The former chairman of the U.S. Nuclear Regulatory Commission is back in the news with a story that’s causing a stir in the nuclear industry. At a Washington conference, Gregory Jaczko said all 104 nuclear power reactors in the U.S. are fundamentally flawed and should be phased out. What will be the fallout of his remarks in the industry and the public? Carnegie's James Acton spoke with Platts Energy Week host Bill Loveless.
"The chairman made remarks about the problem of decay heat and there is no question that the problems of mismanaging decay heat were vividly demonstrated in the Fukushima accident," Acton said, adding that he thinks that opposing the filtered, hardened venting, which is an issue that is going before the NRC at the moment, is a mistake on behalf of the industry.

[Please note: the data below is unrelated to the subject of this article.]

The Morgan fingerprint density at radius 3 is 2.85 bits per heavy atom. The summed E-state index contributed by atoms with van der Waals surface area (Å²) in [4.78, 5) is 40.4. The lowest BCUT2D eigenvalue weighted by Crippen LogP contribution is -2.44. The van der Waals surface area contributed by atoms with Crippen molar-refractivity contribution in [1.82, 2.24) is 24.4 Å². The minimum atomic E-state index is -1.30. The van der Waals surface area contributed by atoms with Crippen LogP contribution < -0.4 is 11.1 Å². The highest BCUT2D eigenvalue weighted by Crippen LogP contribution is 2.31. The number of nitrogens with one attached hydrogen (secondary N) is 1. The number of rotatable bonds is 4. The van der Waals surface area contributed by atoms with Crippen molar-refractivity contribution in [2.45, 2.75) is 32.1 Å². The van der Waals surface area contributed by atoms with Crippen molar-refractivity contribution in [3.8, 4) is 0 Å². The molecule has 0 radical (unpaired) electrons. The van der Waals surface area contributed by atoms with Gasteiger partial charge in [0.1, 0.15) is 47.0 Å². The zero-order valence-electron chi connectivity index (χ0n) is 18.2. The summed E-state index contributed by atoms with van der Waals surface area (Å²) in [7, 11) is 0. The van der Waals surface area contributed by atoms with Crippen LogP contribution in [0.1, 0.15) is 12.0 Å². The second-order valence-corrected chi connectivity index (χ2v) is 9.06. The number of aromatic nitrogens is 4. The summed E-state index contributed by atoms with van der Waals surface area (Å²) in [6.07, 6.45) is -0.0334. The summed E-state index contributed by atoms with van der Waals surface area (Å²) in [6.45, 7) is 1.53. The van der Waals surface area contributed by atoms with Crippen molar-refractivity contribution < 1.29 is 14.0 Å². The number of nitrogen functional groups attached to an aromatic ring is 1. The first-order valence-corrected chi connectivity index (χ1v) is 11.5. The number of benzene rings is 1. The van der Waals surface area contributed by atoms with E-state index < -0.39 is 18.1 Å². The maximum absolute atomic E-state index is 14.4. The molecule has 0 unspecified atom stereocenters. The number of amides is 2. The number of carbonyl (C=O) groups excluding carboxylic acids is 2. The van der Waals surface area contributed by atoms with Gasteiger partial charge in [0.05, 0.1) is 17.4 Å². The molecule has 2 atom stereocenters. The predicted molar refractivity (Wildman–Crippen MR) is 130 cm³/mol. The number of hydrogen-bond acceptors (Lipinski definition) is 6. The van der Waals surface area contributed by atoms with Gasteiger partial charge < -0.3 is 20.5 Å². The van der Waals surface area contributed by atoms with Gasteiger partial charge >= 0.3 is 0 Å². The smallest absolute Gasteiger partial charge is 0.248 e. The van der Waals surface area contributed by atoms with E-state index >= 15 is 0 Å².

"I think that had the industry been pro-active about this issue, as they had been very pro-active about the so-called FLEX approach for managing a severe accident should one occur, the industry would have done itself a much greater service than by trying to oppose the particular step of filtered, hardened venting," Acton said.
"My interpretation of the chairman's comments was that he was saying that there are issues with current reactors and that they should be phased out over time, that is something that I fundamentally disagree with," concluded Acton.
The Carnegie Nuclear Policy Program is an internationally acclaimed source of expertise and policy thinking on nuclear industry, nonproliferation, security, and disarmament. Its multinational staff stays at the forefront of nuclear policy issues in the United States, Russia, China, Northeast Asia, South Asia, and the Middle East.
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